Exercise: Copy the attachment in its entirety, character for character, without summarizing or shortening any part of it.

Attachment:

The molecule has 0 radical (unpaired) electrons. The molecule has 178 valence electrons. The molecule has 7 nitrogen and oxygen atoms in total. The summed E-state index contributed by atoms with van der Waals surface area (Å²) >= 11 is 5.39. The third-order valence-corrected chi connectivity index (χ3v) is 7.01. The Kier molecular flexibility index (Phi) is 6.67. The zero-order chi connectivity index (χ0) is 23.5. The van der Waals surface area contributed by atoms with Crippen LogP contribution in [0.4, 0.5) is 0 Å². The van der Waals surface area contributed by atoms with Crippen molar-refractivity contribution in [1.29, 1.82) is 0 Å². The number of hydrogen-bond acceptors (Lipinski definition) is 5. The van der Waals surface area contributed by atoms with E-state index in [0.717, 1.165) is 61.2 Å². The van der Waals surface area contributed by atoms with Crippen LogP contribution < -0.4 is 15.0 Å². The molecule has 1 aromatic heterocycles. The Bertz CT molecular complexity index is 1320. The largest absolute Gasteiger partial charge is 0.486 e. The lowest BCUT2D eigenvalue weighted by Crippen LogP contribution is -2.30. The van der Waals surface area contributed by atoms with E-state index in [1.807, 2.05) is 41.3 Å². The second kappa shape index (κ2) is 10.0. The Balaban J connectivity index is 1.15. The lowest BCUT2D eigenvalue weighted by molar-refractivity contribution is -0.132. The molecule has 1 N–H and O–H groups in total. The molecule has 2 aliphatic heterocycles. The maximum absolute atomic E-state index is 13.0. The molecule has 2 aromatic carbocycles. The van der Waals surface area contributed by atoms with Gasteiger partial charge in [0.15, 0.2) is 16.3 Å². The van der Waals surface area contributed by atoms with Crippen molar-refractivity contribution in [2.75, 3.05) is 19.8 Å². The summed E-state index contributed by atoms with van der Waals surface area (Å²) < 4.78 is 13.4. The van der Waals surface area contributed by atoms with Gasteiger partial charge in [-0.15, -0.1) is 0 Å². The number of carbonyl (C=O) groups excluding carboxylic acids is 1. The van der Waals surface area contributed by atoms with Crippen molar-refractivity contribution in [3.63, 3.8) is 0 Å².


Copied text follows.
The molecule has 0 radical (unpaired) electrons. The molecule has 178 valence electrons. The molecule has 7 nitrogen and oxygen atoms in total. The summed E-state index contributed by atoms with van der Waals surface area (Å²) >= 11 is 5.39. The third-order valence-corrected chi connectivity index (χ3v) is 7.01. The Kier molecular flexibility index (Phi) is 6.67. The zero-order chi connectivity index (χ0) is 23.5. The van der Waals surface area contributed by atoms with Crippen LogP contribution in [0.4, 0.5) is 0 Å². The van der Waals surface area contributed by atoms with Crippen molar-refractivity contribution in [1.29, 1.82) is 0 Å². The number of hydrogen-bond acceptors (Lipinski definition) is 5. The van der Waals surface area contributed by atoms with E-state index in [0.717, 1.165) is 61.2 Å². The van der Waals surface area contributed by atoms with Crippen LogP contribution < -0.4 is 15.0 Å². The molecule has 1 aromatic heterocycles. The Bertz CT molecular complexity index is 1320. The largest absolute Gasteiger partial charge is 0.486 e. The lowest BCUT2D eigenvalue weighted by Crippen LogP contribution is -2.30. The van der Waals surface area contributed by atoms with E-state index in [1.807, 2.05) is 41.3 Å². The second kappa shape index (κ2) is 10.0. The Balaban J connectivity index is 1.15. The lowest BCUT2D eigenvalue weighted by molar-refractivity contribution is -0.132. The molecule has 1 N–H and O–H groups in total. The molecule has 2 aliphatic heterocycles. The maximum absolute atomic E-state index is 13.0. The molecule has 2 aromatic carbocycles. The van der Waals surface area contributed by atoms with Gasteiger partial charge in [0.15, 0.2) is 16.3 Å². The van der Waals surface area contributed by atoms with Crippen molar-refractivity contribution in [2.75, 3.05) is 19.8 Å². The summed E-state index contributed by atoms with van der Waals surface area (Å²) < 4.78 is 13.4. The van der Waals surface area contributed by atoms with Gasteiger partial charge in [-0.15, -0.1) is 0 Å². The number of carbonyl (C=O) groups excluding carboxylic acids is 1. The van der Waals surface area contributed by atoms with Crippen molar-refractivity contribution in [3.63, 3.8) is 0 Å².